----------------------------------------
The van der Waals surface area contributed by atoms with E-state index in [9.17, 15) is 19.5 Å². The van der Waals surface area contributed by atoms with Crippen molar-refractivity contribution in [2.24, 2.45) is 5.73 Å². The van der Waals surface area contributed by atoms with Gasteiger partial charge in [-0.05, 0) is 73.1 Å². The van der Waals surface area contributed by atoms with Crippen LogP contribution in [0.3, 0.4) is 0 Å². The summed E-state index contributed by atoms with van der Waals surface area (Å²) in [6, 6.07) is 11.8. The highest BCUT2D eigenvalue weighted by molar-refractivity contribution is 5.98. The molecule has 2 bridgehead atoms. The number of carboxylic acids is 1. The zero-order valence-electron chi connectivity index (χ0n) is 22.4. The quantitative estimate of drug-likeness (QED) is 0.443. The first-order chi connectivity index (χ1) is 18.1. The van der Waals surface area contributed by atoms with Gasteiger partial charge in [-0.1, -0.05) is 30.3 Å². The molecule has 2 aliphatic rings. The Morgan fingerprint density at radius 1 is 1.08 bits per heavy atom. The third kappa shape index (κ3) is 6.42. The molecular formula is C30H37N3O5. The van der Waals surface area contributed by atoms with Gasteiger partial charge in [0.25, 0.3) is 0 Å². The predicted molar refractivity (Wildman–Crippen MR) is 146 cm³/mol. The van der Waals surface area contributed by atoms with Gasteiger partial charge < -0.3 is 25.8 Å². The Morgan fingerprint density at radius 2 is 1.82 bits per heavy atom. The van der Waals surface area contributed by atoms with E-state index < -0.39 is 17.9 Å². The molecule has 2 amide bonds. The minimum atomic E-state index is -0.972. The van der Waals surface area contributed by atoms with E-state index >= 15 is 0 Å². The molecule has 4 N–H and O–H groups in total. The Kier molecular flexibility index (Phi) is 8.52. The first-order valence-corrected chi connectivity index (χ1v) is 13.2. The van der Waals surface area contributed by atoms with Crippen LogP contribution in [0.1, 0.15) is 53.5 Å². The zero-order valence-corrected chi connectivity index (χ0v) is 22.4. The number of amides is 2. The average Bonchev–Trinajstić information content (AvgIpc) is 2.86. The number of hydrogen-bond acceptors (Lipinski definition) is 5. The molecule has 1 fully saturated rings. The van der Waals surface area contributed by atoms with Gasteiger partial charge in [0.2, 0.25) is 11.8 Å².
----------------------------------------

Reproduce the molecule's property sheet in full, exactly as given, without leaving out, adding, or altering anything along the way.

The van der Waals surface area contributed by atoms with E-state index in [9.17, 15) is 19.5 Å². The van der Waals surface area contributed by atoms with Crippen molar-refractivity contribution in [2.24, 2.45) is 5.73 Å². The van der Waals surface area contributed by atoms with Gasteiger partial charge in [-0.05, 0) is 73.1 Å². The van der Waals surface area contributed by atoms with Crippen LogP contribution in [0.3, 0.4) is 0 Å². The summed E-state index contributed by atoms with van der Waals surface area (Å²) in [6, 6.07) is 11.8. The highest BCUT2D eigenvalue weighted by molar-refractivity contribution is 5.98. The molecule has 2 bridgehead atoms. The number of carboxylic acids is 1. The zero-order valence-electron chi connectivity index (χ0n) is 22.4. The quantitative estimate of drug-likeness (QED) is 0.443. The first-order chi connectivity index (χ1) is 18.1. The van der Waals surface area contributed by atoms with Gasteiger partial charge in [-0.1, -0.05) is 30.3 Å². The molecule has 2 aliphatic rings. The Morgan fingerprint density at radius 1 is 1.08 bits per heavy atom. The third kappa shape index (κ3) is 6.42. The molecular formula is C30H37N3O5. The van der Waals surface area contributed by atoms with Gasteiger partial charge in [0.25, 0.3) is 0 Å². The predicted molar refractivity (Wildman–Crippen MR) is 146 cm³/mol. The van der Waals surface area contributed by atoms with Gasteiger partial charge < -0.3 is 25.8 Å². The Morgan fingerprint density at radius 2 is 1.82 bits per heavy atom. The van der Waals surface area contributed by atoms with E-state index < -0.39 is 17.9 Å². The molecule has 2 amide bonds. The minimum atomic E-state index is -0.972. The van der Waals surface area contributed by atoms with E-state index >= 15 is 0 Å². The molecule has 4 N–H and O–H groups in total. The Kier molecular flexibility index (Phi) is 8.52. The first-order valence-corrected chi connectivity index (χ1v) is 13.2. The van der Waals surface area contributed by atoms with Crippen LogP contribution in [0.1, 0.15) is 53.5 Å². The zero-order valence-corrected chi connectivity index (χ0v) is 22.4. The number of amides is 2. The average Bonchev–Trinajstić information content (AvgIpc) is 2.86. The number of hydrogen-bond acceptors (Lipinski definition) is 5. The molecule has 1 fully saturated rings. The van der Waals surface area contributed by atoms with Gasteiger partial charge in [0.2, 0.25) is 11.8 Å².